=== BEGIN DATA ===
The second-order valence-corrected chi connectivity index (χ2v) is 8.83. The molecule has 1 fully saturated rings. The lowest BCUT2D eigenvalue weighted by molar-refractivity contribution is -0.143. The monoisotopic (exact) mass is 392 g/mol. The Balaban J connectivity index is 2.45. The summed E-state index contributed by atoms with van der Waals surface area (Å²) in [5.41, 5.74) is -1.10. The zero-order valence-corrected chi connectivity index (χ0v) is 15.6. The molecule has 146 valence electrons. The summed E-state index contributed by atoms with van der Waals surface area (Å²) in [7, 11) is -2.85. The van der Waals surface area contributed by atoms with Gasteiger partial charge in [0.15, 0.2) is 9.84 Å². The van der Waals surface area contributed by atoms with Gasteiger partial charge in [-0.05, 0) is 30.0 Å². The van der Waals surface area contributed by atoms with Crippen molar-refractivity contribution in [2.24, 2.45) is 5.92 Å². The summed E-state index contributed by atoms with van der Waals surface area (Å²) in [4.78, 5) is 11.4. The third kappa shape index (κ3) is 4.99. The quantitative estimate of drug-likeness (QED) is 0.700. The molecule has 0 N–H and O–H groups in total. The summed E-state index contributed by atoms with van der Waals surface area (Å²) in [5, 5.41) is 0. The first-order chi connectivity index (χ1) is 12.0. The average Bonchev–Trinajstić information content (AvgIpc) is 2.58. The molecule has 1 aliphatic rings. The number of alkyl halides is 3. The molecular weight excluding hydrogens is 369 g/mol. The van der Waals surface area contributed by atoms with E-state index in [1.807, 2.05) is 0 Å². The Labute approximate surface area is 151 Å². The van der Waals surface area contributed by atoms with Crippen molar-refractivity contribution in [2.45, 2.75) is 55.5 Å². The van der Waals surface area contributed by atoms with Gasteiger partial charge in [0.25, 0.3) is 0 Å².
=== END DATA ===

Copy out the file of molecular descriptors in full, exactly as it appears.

The second-order valence-corrected chi connectivity index (χ2v) is 8.83. The molecule has 1 fully saturated rings. The lowest BCUT2D eigenvalue weighted by molar-refractivity contribution is -0.143. The monoisotopic (exact) mass is 392 g/mol. The Balaban J connectivity index is 2.45. The summed E-state index contributed by atoms with van der Waals surface area (Å²) in [5.41, 5.74) is -1.10. The zero-order valence-corrected chi connectivity index (χ0v) is 15.6. The molecule has 146 valence electrons. The summed E-state index contributed by atoms with van der Waals surface area (Å²) in [7, 11) is -2.85. The van der Waals surface area contributed by atoms with Gasteiger partial charge in [0.15, 0.2) is 9.84 Å². The van der Waals surface area contributed by atoms with Gasteiger partial charge in [-0.05, 0) is 30.0 Å². The van der Waals surface area contributed by atoms with Crippen molar-refractivity contribution in [2.24, 2.45) is 5.92 Å². The summed E-state index contributed by atoms with van der Waals surface area (Å²) in [4.78, 5) is 11.4. The third kappa shape index (κ3) is 4.99. The quantitative estimate of drug-likeness (QED) is 0.700. The molecule has 0 N–H and O–H groups in total. The summed E-state index contributed by atoms with van der Waals surface area (Å²) in [5, 5.41) is 0. The first-order chi connectivity index (χ1) is 12.0. The average Bonchev–Trinajstić information content (AvgIpc) is 2.58. The molecule has 1 aliphatic rings. The number of alkyl halides is 3. The molecular weight excluding hydrogens is 369 g/mol. The van der Waals surface area contributed by atoms with E-state index in [1.807, 2.05) is 0 Å². The Labute approximate surface area is 151 Å². The van der Waals surface area contributed by atoms with Crippen molar-refractivity contribution in [2.45, 2.75) is 55.5 Å². The van der Waals surface area contributed by atoms with Gasteiger partial charge in [0.25, 0.3) is 0 Å².